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Posts Tagged ‘open-source launch’

The Nexus ONE

Monday, January 4th, 2010

T-mobile US reported last week that T-Mobile will be the network powering Google’s new phone, which is apparently going to make its debut on Jan. 5.

A T-Mobile USA support page found by the blog says Google will sell the new Android-based device directly via the Web, confirming the story that emerged a few weeks ago in the Wall Street Journal. Bellevue-based T-Mobile will handle billing and rate plans for the device.

Manufacturing the new Google phone will be HTC, the Taiwanese phone maker with U.S. headquarters in Bellevue and its software lab in Pioneer Square.

The trio introduced Google’s first Android phone, the HTC-manufactured G1, in September 2008.

Google also scheduled an announcement at its headquarters on Jan. 5, the day before the Consumer Electronics Show begins in Las Vegas.

The HTC-built and (soon to be) Google-sold device runs Android 2.1 atop a 1GHz Snapdragon CPU, a 3.7-inch, 480 x 800 display, has 512MB of ROM, 512MB of RAM, and a 4GB microSD card (expandable to 32GB). The phone is a T-Mobile device (meaning no 3G if you want to take it to AT&T), and includes the standard modern additions of a light sensor, proximity sensor, and accelerometer. The Nexus One has a 5 megapixel camera with LED flash.

Android operating system released into the open-source arena

Tuesday, October 21st, 2008

Google today launched the Android operating system to the open-source community!

The launch arrives the day before the first handset goes to market in the US, the T-Mobile G1.  The G1 should be available in the UK in early November.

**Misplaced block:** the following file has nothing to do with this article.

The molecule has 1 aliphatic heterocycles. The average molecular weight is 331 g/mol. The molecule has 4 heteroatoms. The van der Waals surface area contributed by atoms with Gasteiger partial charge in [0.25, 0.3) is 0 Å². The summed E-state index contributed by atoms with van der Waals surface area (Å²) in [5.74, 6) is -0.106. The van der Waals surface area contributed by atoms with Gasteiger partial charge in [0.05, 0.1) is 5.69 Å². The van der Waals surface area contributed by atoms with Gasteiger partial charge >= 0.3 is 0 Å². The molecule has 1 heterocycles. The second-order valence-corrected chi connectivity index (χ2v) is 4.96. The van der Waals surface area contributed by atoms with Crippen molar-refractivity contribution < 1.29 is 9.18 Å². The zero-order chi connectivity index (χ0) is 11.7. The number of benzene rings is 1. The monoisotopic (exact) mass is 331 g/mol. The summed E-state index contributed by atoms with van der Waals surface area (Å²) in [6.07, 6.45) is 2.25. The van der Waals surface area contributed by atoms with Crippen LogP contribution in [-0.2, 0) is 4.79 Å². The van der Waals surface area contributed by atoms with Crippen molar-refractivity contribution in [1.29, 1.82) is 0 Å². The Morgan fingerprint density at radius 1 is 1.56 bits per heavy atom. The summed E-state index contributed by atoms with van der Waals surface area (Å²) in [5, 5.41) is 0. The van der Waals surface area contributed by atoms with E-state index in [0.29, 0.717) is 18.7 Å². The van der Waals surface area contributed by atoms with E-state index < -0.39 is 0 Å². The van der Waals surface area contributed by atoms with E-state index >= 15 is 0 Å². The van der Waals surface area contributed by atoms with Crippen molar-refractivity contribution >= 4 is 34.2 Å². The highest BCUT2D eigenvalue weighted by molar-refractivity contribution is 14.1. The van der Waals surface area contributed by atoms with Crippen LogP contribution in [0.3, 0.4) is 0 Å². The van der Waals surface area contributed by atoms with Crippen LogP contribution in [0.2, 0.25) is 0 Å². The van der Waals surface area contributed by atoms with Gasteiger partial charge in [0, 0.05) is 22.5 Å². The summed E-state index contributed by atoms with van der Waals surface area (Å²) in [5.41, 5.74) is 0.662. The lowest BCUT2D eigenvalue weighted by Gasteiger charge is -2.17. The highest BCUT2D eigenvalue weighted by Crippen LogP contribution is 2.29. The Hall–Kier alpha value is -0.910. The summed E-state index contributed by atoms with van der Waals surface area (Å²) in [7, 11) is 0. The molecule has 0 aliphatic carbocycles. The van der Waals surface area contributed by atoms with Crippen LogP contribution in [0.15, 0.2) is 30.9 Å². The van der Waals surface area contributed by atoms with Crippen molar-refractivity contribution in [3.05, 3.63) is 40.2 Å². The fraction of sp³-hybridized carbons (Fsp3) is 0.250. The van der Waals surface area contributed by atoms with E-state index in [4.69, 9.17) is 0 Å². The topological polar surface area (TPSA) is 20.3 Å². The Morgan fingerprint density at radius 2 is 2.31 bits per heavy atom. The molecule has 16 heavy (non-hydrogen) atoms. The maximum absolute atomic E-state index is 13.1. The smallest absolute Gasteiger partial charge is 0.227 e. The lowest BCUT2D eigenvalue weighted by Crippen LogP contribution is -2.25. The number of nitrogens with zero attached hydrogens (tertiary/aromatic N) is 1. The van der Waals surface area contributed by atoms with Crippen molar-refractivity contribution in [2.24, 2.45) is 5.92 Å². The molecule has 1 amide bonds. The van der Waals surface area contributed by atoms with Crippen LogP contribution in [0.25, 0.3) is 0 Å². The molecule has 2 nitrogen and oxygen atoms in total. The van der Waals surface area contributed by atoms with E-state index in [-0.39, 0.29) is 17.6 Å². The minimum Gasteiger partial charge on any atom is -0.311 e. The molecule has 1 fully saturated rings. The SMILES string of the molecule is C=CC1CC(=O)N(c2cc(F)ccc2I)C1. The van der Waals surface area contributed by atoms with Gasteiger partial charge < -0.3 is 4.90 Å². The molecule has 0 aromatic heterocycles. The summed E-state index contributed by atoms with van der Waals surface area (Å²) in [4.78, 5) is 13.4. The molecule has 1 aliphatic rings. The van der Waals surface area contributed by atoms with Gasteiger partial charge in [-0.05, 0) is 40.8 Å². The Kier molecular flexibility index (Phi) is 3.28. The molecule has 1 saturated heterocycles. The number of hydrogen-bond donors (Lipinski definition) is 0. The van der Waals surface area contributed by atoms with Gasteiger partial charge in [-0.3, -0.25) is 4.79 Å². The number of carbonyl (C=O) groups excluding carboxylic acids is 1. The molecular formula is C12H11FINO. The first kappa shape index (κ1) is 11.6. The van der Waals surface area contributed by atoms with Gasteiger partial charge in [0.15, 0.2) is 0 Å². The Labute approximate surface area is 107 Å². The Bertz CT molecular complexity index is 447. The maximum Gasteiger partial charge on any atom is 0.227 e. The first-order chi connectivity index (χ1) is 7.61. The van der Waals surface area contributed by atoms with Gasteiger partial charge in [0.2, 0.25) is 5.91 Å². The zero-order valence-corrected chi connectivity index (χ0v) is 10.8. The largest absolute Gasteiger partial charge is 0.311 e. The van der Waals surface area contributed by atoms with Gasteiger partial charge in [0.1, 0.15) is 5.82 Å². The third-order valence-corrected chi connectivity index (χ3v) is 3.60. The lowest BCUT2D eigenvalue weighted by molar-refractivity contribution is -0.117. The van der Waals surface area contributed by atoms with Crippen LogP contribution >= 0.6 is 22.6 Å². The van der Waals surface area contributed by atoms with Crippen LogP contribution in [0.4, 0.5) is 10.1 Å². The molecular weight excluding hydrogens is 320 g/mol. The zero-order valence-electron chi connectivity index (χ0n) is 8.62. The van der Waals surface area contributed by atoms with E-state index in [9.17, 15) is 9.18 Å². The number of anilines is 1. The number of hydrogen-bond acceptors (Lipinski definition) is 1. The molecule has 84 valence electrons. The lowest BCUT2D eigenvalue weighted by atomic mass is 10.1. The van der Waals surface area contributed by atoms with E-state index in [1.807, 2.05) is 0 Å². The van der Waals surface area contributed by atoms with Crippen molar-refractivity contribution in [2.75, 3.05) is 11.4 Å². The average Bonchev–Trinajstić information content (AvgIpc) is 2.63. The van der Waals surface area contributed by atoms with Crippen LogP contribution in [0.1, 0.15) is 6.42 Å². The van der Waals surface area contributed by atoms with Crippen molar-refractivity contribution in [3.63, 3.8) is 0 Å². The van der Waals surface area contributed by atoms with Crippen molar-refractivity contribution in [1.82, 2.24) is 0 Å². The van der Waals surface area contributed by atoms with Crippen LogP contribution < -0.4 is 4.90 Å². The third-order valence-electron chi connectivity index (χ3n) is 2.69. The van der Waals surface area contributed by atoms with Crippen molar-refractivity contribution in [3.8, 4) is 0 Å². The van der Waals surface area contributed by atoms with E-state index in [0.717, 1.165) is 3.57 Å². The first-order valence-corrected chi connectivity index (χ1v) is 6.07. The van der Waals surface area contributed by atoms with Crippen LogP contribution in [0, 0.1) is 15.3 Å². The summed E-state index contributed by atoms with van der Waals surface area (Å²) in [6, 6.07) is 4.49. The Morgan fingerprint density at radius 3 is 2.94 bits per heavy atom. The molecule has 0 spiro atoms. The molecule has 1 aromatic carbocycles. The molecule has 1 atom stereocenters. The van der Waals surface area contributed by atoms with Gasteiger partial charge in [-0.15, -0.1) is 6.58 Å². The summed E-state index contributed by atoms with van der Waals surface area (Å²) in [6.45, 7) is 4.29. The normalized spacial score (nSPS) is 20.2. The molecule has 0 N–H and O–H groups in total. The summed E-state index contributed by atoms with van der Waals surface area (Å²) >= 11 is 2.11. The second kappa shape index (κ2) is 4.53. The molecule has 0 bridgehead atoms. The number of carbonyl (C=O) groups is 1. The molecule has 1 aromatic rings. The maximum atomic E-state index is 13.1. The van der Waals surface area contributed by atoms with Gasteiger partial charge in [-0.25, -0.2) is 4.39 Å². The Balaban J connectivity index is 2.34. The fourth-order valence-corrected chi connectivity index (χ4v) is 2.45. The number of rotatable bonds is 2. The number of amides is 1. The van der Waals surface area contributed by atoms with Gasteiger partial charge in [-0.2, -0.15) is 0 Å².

The marketing campaign is reported to be the biggest T-Mobile have ever lauched and it needs to be to take on O2 and the Apple Iphone.

From early reports, the G1 is no Iphone, but it’s getting there, and with the huge amount of potential development from the worldwide open-source community, supported by the Open Handset Alliance, it’s got huge potential.

Android uses a Linux Kernel, in the same way that Mac OS X sits on a Linux base on the iphone.  Whilst Linux was never expressly designed for mobile use, it’s ideal for a multi purpose computing environment which allows a far less restricted range of applications.  The reason for this is that it runs on x86 (esq) hardware as opposed to a RISC (Reduced Instruction Set Computer) based device (like an older phone or a dvd player).

The first release of the code is a big step.  It’s reported to be the largest repository of open source code that has been released at any one time, and with such a wealth of different factors that it will need to encounter now and in the future: different carriers, languages, devices with their own graphical subsystems and multimedia.  It’s got a big job ahead of it!  

Watch this space for more information as we find it, but it’s looking like a big week for Android!

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